I’m facing a mountain

I+am+facing+mountains+like+this+one+that+I+will+someday+climb+with+ease

Lauren Batterbee

I am facing mountains like this one that I will someday climb with ease

A hill was once a mountain. Fourth graders were once giants. High school classes were once a bunch of mumbled up confusion with letters in the wrong subject and doctoresque words flowing from my siblings’ mouths. 

I used to feel pain every other day. This toe would hurt. That hip was being shredded. I thought I was never going to be fixed. I thought I would constantly be living in pain. 

But I’ve gained strength. The extensions come easier. The chronic pains come less often. 

My battle isn’t on the outside anymore—I’ve conquered that mountain. My old battles are now usually overtaken by a day or two taking it easy. Then the challenger doesn’t resurface for a while. 

My mind is waging war against me, and, so far, it’s winning.”

My real, current battles are the ones inside my brain, like yelling at me for doing something wrong, shaming me for the poor turnout, attacking me for the bad day, when really, the bad day is caused by the relentless words flowing into my brain—caused only by itself.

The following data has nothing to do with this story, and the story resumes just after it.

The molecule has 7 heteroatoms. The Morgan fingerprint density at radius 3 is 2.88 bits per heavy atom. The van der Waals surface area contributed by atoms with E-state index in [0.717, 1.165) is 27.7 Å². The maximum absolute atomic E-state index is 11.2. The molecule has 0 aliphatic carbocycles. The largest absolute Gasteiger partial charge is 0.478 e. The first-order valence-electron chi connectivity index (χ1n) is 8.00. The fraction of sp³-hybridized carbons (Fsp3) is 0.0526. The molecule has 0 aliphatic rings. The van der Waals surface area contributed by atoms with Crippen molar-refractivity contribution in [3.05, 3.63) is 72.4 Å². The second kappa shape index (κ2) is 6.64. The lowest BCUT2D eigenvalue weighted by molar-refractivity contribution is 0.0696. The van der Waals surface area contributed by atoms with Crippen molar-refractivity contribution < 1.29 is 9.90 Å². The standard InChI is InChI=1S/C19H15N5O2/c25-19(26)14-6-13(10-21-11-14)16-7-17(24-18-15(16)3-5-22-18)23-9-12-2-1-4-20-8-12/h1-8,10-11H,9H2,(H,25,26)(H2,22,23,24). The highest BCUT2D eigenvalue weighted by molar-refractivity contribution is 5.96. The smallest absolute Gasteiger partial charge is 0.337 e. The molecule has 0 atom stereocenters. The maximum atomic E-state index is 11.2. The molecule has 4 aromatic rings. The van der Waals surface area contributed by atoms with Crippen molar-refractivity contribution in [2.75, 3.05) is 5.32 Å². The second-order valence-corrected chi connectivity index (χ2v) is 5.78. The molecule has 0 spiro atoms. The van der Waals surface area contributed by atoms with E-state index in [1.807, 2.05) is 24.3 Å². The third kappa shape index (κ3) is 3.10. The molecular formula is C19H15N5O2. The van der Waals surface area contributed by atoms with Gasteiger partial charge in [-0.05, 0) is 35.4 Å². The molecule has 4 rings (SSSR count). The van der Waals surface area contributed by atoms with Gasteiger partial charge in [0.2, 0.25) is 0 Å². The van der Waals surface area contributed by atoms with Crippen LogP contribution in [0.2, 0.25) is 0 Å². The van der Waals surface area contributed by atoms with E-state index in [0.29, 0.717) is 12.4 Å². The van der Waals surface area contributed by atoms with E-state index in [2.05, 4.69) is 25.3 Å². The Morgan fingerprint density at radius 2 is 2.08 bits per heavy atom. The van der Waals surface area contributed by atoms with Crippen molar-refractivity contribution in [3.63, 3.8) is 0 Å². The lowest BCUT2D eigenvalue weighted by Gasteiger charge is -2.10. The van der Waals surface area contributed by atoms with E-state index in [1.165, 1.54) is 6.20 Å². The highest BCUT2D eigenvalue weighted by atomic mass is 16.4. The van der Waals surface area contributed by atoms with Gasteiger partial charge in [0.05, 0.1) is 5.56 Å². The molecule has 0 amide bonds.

I am being torn apart by myself. 

I see one misplaced thing, and I break. I’ll never get into a dance program or company with that.

I see one low grade, and I can’t help but wonder if I’ll see any acceptance letters in March or April. 

My mind is waging war against me, and, so far, it’s winning.

But someday, my battle will be a hill I won’t think twice about climbing.

I will somehow get out of my head and realize there’s more to me than just grades and ballet. I will somehow convince myself that I can accomplish my goals, no matter what I think I look like and where I think I should be. The first step is acknowledgement, so I’m already halfway up the mountain. 

I will someday reach the summit, watch the sunset, and marvel at the beauty of the world. 

These battles I have today will then be speed bumps that slow me down for a second. But for now, they are mountains I have yet to climb. For now, I will try to take things one step at a time so I can reach the top with all the strength I have left. For now, I will focus on this mountain before I even think about the next.

High school classes were once a bunch of mumbled up confusion with letters in the wrong subject and doctoresque words flowing from my siblings’ mouths. Fourth graders were once giants. A hill was once a mountain. 

This mountain will soon be a hill I can easily conquer—it might just take some time and focus, but I will reach the summit.